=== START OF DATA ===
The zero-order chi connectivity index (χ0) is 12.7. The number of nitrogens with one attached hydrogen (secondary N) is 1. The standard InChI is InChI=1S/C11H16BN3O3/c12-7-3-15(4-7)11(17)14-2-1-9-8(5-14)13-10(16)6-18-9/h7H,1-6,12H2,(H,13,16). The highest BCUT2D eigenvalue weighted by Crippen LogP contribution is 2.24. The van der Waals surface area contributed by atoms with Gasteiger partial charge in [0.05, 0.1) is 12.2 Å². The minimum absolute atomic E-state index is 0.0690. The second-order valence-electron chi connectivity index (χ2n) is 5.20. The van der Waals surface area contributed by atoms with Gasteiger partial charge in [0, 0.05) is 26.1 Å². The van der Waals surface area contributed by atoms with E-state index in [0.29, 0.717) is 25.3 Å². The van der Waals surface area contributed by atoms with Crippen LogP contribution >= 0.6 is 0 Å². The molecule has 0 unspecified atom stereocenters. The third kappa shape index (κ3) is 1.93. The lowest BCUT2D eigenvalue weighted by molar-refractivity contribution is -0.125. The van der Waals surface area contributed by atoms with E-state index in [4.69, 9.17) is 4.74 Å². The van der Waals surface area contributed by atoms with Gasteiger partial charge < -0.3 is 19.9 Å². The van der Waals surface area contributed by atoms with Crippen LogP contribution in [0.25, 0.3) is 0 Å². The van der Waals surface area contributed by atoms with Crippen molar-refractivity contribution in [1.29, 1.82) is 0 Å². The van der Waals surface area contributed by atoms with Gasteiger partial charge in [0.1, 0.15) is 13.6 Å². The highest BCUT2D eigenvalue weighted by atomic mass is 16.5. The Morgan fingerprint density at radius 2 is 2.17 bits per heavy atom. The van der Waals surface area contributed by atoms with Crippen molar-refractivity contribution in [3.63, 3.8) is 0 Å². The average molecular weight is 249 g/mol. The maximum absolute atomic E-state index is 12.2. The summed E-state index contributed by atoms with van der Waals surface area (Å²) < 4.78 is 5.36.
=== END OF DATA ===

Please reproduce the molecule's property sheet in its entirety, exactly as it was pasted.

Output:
The zero-order chi connectivity index (χ0) is 12.7. The number of nitrogens with one attached hydrogen (secondary N) is 1. The standard InChI is InChI=1S/C11H16BN3O3/c12-7-3-15(4-7)11(17)14-2-1-9-8(5-14)13-10(16)6-18-9/h7H,1-6,12H2,(H,13,16). The highest BCUT2D eigenvalue weighted by Crippen LogP contribution is 2.24. The van der Waals surface area contributed by atoms with Gasteiger partial charge in [0.05, 0.1) is 12.2 Å². The minimum absolute atomic E-state index is 0.0690. The second-order valence-electron chi connectivity index (χ2n) is 5.20. The van der Waals surface area contributed by atoms with Gasteiger partial charge in [0, 0.05) is 26.1 Å². The van der Waals surface area contributed by atoms with E-state index in [0.29, 0.717) is 25.3 Å². The van der Waals surface area contributed by atoms with Crippen LogP contribution >= 0.6 is 0 Å². The molecule has 0 unspecified atom stereocenters. The third kappa shape index (κ3) is 1.93. The lowest BCUT2D eigenvalue weighted by molar-refractivity contribution is -0.125. The van der Waals surface area contributed by atoms with E-state index in [4.69, 9.17) is 4.74 Å². The van der Waals surface area contributed by atoms with Gasteiger partial charge < -0.3 is 19.9 Å². The van der Waals surface area contributed by atoms with Crippen LogP contribution in [0.25, 0.3) is 0 Å². The van der Waals surface area contributed by atoms with Crippen molar-refractivity contribution in [1.29, 1.82) is 0 Å². The van der Waals surface area contributed by atoms with Gasteiger partial charge in [0.1, 0.15) is 13.6 Å². The highest BCUT2D eigenvalue weighted by atomic mass is 16.5. The Morgan fingerprint density at radius 2 is 2.17 bits per heavy atom. The van der Waals surface area contributed by atoms with Crippen molar-refractivity contribution in [3.63, 3.8) is 0 Å². The average molecular weight is 249 g/mol. The maximum absolute atomic E-state index is 12.2. The summed E-state index contributed by atoms with van der Waals surface area (Å²) < 4.78 is 5.36.